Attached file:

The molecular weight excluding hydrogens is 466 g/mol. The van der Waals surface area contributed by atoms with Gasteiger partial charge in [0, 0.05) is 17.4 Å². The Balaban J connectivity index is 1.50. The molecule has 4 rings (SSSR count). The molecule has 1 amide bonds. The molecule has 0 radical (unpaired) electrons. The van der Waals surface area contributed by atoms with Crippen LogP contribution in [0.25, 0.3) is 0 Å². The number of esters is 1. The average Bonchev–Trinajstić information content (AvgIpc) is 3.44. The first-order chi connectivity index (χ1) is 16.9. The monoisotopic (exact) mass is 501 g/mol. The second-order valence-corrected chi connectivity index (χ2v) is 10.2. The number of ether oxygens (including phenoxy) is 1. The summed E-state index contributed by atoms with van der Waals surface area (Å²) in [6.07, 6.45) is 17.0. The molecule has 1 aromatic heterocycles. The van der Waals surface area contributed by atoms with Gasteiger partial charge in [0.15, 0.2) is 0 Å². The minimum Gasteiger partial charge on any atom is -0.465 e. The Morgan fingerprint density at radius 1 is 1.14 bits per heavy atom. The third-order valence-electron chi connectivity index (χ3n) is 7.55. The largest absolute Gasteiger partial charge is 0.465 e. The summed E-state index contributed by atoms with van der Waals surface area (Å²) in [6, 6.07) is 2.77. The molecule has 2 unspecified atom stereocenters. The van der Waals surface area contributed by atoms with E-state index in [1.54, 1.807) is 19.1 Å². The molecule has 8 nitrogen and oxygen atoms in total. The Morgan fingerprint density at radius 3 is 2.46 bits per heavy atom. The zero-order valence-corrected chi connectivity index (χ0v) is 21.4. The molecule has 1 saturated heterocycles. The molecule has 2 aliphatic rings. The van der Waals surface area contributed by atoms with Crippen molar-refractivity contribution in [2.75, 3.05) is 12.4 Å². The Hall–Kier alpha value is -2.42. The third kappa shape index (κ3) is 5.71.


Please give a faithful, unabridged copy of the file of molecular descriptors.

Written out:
The molecular weight excluding hydrogens is 466 g/mol. The van der Waals surface area contributed by atoms with Gasteiger partial charge in [0, 0.05) is 17.4 Å². The Balaban J connectivity index is 1.50. The molecule has 4 rings (SSSR count). The molecule has 1 amide bonds. The molecule has 0 radical (unpaired) electrons. The van der Waals surface area contributed by atoms with Crippen LogP contribution in [0.25, 0.3) is 0 Å². The number of esters is 1. The average Bonchev–Trinajstić information content (AvgIpc) is 3.44. The first-order chi connectivity index (χ1) is 16.9. The monoisotopic (exact) mass is 501 g/mol. The second-order valence-corrected chi connectivity index (χ2v) is 10.2. The number of ether oxygens (including phenoxy) is 1. The summed E-state index contributed by atoms with van der Waals surface area (Å²) in [6.07, 6.45) is 17.0. The molecule has 1 aromatic heterocycles. The van der Waals surface area contributed by atoms with Gasteiger partial charge in [0.15, 0.2) is 0 Å². The minimum Gasteiger partial charge on any atom is -0.465 e. The Morgan fingerprint density at radius 1 is 1.14 bits per heavy atom. The third-order valence-electron chi connectivity index (χ3n) is 7.55. The largest absolute Gasteiger partial charge is 0.465 e. The summed E-state index contributed by atoms with van der Waals surface area (Å²) in [6, 6.07) is 2.77. The molecule has 2 unspecified atom stereocenters. The van der Waals surface area contributed by atoms with E-state index in [1.54, 1.807) is 19.1 Å². The molecule has 8 nitrogen and oxygen atoms in total. The Morgan fingerprint density at radius 3 is 2.46 bits per heavy atom. The zero-order valence-corrected chi connectivity index (χ0v) is 21.4. The molecule has 1 saturated heterocycles. The molecule has 2 aliphatic rings. The van der Waals surface area contributed by atoms with Crippen molar-refractivity contribution in [2.75, 3.05) is 12.4 Å². The Hall–Kier alpha value is -2.42. The third kappa shape index (κ3) is 5.71.